Intel MINIX – Universal Vulnerability?

MINIX — The most popular OS in the world, thanks to Intel by Bryan Lunduke

Unless most claims of being “widespread,” the claims about MINIX, a secret OS on Intel chips, appear to be true.

From the post:

MINIX is running on “Ring -3” (that’s “negative 3”) on its own CPU. A CPU that you, the user/owner of the machine, have no access to. The lowest “Ring” you have any real access to is “Ring 0,” which is where the kernel of your OS (the one that you actually chose to use, such as Linux) resides. Most user applications take place in “Ring 3” (without the negative).

The second thing to make my head explode: You have zero access to “Ring -3” / MINIX. But MINIX has total and complete access to the entirety of your computer. All of it. It knows all and sees all, which presents a huge security risk — especially if MINIX, on that super-secret Ring -3 CPU, is running many services and isn’t updated regularly with security patches.

For details, see Replace your exploit-ridden firmware with a Linux kernel, by Ron Minnich, et. al. (Seventy-one (71) slides. File name: Replace UEFI with Linux.pdf. I grabbed a copy just in case this one goes away.)

Intel material on UEFI.

Unified Extensible Firmware Interface Forum, consortium website. For the latest versions of specifications see: but as of today, see:

ACPI Specification Version 6.2 (Errata A)

ACPI can first be understood as an architecture-independent power management and configuration framework that forms a subsystem within the host OS. This framework establishes a hardware register set to define power states (sleep, hibernate, wake, etc). The hardware register set can accommodate operations on dedicated hardware and general purpose hardware. [page 1.] 1177

UEFI Specification Version 2.7 (Errata A)

his Unified Extensible Firmware Interface (hereafter known as UEFI) Specification describes an interface between the operating system (OS) and the platform firmware. UEFI was preceded by the Extensible Firmware Interface Specification 1.10 (EFI). As a result, some code and certain protocol names retain the EFI designation. Unless otherwise noted, EFI designations in this specification may be assumed to be part of UEFI.

The interface is in the form of data tables that contain platform-related information, and boot and runtime service calls that are available to the OS loader and the OS. Together, these provide a standard environment for booting an OS. This specification is designed as a pure interface specification. As such, the specification defines the set of interfaces and structures that platform firmware must implement. Similarly, the specification defines the set of interfaces and structures that the OS may use in booting. How either the firmware developer chooses to implement the required elements or the OS developer chooses to make use of those interfaces and structures is an implementation decision left for the developer.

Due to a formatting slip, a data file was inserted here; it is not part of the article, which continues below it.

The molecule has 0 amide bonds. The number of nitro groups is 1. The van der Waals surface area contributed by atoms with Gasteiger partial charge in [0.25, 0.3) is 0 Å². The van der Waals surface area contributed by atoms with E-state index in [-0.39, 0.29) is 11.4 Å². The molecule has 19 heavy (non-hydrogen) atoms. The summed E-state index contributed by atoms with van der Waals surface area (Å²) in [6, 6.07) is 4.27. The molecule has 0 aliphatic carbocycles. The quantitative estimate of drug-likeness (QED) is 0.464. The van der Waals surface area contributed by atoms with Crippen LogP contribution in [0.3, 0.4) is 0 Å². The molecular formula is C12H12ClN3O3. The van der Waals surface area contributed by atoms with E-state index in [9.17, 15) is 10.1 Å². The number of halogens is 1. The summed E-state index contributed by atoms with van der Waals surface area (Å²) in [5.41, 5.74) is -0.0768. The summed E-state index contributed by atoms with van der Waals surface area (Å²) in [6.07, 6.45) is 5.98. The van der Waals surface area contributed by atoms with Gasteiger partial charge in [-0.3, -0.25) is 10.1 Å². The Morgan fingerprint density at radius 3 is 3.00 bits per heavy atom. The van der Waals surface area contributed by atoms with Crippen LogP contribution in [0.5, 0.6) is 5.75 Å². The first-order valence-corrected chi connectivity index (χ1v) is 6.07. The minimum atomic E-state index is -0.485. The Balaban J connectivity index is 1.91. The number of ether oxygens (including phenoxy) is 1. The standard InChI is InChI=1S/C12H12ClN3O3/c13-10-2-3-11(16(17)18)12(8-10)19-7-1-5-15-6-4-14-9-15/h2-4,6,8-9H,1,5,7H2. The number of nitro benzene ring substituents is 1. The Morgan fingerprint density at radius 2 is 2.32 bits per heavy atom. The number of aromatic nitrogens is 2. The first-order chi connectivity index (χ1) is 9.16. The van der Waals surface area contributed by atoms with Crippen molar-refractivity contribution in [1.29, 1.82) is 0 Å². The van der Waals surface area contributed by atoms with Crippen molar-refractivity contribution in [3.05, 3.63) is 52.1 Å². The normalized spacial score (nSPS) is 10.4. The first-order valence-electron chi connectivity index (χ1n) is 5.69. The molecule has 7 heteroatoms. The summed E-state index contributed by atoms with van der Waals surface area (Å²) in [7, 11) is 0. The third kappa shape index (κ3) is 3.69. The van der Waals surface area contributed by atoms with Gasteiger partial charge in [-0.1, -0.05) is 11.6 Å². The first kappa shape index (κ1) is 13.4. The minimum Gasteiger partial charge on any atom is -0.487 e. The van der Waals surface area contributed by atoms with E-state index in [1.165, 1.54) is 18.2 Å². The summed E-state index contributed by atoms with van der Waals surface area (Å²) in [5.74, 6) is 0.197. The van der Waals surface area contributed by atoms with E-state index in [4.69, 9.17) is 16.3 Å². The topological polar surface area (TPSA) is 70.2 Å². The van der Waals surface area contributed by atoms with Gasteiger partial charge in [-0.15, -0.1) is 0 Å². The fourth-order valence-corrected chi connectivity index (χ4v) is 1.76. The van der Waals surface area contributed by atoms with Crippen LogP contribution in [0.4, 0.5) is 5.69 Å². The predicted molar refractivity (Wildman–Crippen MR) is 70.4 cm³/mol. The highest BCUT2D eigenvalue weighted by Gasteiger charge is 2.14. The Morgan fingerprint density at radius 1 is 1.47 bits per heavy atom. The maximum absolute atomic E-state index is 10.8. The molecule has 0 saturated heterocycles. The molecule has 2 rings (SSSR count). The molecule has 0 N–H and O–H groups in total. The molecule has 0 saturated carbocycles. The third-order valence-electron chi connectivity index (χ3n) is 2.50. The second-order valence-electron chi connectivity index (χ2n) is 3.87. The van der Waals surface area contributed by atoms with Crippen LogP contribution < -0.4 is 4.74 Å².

Using this formal definition, a shrink-wrap OS intended to run on platforms compatible with supported processor specifications will be able to boot on a variety of system designs without further platform or OS customization. The definition will also allow for platform innovation to introduce new features and functionality that enhance platform capability without requiring new code to be written in the OS boot sequence. [page 1.] 2575

UEFI Shell Specification Version 2.2

The UEFI Shell environment provides an API, a command prompt and a rich set of commands that extend and enhance the UEFI Shell’s capability. [page 1] 258

UEFI Platform Initialization Specification Version 1.6

This specification defines the core code and services that are required for an implementation of the Pre-EFI Initialization (PEI) phase of the Platform Initialization (PI) specifications (hereafter referred to as the “PI Architecture”). This PEI core interface specification (CIS) does the following:
[vol. 1, page 1] 1627

UEFI Platform Initialization Distribution Packaging Specification Version 1.1

This specification defines the overall architecture and external interfaces that are required for distribution of UEFI/PI source and binary files. [page 1] 359

TCG EFI Platform Specification

PC Client Work Group EFI Platform Specification, Version 1.22, Revision 15

This document is about the processes that boot an Extensible Firmware Interface (EFI) platform and load an OS on that platform. Specifically, this specification contains the requirements for measuring EFI unique events into TPM PCRs and adding boot event entries into the Event Log. [page 5] 43

TCG EFI Protocol Specification

PC Client Work Group EFI Protocol Specification, Family “2.0”, Level 00, Revision 00.13

The purpose of this document is to define a standard interface to the TPM on an EFI platform. This standard interface is useful on any instantiations of an EFI platform that conforms to the EFI Specification. This EFI Protocol Specification is a pure interface specification that provides no information on “how” to construct the underlying firmware implementation. [page 9] 46

By my count, 5,585 pages from the Unified Extensible Firmware Interface Forum, consortium website alone.

Of course, then you need to integrate it with other documentation, your test results and the results of others, not to mention blogs and other sources.

Breaking this content into useful subjects would be non-trivia, but how much are universal vulnerabilities worth?

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